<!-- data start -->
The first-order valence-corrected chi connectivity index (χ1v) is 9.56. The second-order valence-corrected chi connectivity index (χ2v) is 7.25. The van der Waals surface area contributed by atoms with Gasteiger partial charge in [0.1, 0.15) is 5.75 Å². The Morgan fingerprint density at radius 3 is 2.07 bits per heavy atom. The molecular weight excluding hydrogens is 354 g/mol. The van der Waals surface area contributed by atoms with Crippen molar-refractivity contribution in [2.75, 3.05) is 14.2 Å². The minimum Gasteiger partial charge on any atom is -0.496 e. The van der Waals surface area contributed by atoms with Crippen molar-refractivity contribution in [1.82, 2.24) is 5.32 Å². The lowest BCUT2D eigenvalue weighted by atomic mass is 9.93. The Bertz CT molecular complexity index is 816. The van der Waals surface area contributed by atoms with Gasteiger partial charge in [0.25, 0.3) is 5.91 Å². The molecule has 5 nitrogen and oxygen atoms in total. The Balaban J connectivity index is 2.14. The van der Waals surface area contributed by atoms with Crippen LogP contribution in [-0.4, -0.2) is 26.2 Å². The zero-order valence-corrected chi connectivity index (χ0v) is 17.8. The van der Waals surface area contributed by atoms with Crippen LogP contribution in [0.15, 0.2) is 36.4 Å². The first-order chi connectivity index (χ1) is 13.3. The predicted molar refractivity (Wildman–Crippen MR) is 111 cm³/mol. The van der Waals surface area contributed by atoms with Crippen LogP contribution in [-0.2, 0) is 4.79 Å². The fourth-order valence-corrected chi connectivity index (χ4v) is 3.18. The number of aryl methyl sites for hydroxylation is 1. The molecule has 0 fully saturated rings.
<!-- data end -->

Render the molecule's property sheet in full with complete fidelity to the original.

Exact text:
The first-order valence-corrected chi connectivity index (χ1v) is 9.56. The second-order valence-corrected chi connectivity index (χ2v) is 7.25. The van der Waals surface area contributed by atoms with Gasteiger partial charge in [0.1, 0.15) is 5.75 Å². The Morgan fingerprint density at radius 3 is 2.07 bits per heavy atom. The molecular weight excluding hydrogens is 354 g/mol. The van der Waals surface area contributed by atoms with Crippen molar-refractivity contribution in [2.75, 3.05) is 14.2 Å². The minimum Gasteiger partial charge on any atom is -0.496 e. The van der Waals surface area contributed by atoms with Crippen molar-refractivity contribution in [1.82, 2.24) is 5.32 Å². The lowest BCUT2D eigenvalue weighted by atomic mass is 9.93. The Bertz CT molecular complexity index is 816. The van der Waals surface area contributed by atoms with Gasteiger partial charge in [0.25, 0.3) is 5.91 Å². The molecule has 5 nitrogen and oxygen atoms in total. The Balaban J connectivity index is 2.14. The van der Waals surface area contributed by atoms with Crippen LogP contribution in [-0.4, -0.2) is 26.2 Å². The zero-order valence-corrected chi connectivity index (χ0v) is 17.8. The van der Waals surface area contributed by atoms with Crippen LogP contribution in [0.15, 0.2) is 36.4 Å². The first-order chi connectivity index (χ1) is 13.3. The predicted molar refractivity (Wildman–Crippen MR) is 111 cm³/mol. The van der Waals surface area contributed by atoms with Crippen LogP contribution in [-0.2, 0) is 4.79 Å². The fourth-order valence-corrected chi connectivity index (χ4v) is 3.18. The number of aryl methyl sites for hydroxylation is 1. The molecule has 0 fully saturated rings.